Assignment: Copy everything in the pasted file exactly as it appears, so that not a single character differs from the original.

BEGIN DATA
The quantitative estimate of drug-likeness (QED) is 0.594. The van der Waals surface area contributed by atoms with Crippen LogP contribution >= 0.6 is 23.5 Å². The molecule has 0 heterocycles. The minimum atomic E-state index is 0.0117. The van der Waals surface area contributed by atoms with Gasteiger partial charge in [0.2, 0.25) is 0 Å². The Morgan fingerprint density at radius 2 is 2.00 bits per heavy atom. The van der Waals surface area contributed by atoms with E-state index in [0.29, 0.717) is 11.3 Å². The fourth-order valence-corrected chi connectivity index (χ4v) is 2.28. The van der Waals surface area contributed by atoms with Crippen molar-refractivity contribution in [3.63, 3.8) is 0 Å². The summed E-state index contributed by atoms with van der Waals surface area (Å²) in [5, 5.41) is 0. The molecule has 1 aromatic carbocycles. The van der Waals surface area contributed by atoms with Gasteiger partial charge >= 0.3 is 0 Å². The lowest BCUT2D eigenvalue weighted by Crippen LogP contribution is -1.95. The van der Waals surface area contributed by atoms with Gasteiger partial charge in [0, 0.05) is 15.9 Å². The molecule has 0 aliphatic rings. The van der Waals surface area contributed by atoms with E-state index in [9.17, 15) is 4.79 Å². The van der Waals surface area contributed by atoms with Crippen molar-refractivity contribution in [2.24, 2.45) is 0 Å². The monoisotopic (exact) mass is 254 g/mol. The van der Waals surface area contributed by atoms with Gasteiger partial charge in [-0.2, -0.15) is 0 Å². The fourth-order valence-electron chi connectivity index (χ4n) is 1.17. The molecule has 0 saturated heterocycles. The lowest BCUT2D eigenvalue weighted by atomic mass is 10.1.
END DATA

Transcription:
The quantitative estimate of drug-likeness (QED) is 0.594. The van der Waals surface area contributed by atoms with Crippen LogP contribution >= 0.6 is 23.5 Å². The molecule has 0 heterocycles. The minimum atomic E-state index is 0.0117. The van der Waals surface area contributed by atoms with Gasteiger partial charge in [0.2, 0.25) is 0 Å². The Morgan fingerprint density at radius 2 is 2.00 bits per heavy atom. The van der Waals surface area contributed by atoms with E-state index in [0.29, 0.717) is 11.3 Å². The fourth-order valence-corrected chi connectivity index (χ4v) is 2.28. The van der Waals surface area contributed by atoms with Crippen molar-refractivity contribution in [3.63, 3.8) is 0 Å². The summed E-state index contributed by atoms with van der Waals surface area (Å²) in [5, 5.41) is 0. The molecule has 1 aromatic carbocycles. The van der Waals surface area contributed by atoms with Gasteiger partial charge >= 0.3 is 0 Å². The lowest BCUT2D eigenvalue weighted by Crippen LogP contribution is -1.95. The van der Waals surface area contributed by atoms with Gasteiger partial charge in [0, 0.05) is 15.9 Å². The molecule has 0 aliphatic rings. The van der Waals surface area contributed by atoms with E-state index in [9.17, 15) is 4.79 Å². The van der Waals surface area contributed by atoms with Crippen molar-refractivity contribution in [2.24, 2.45) is 0 Å². The monoisotopic (exact) mass is 254 g/mol. The van der Waals surface area contributed by atoms with Gasteiger partial charge in [-0.2, -0.15) is 0 Å². The fourth-order valence-electron chi connectivity index (χ4n) is 1.17. The molecule has 0 saturated heterocycles. The lowest BCUT2D eigenvalue weighted by atomic mass is 10.1.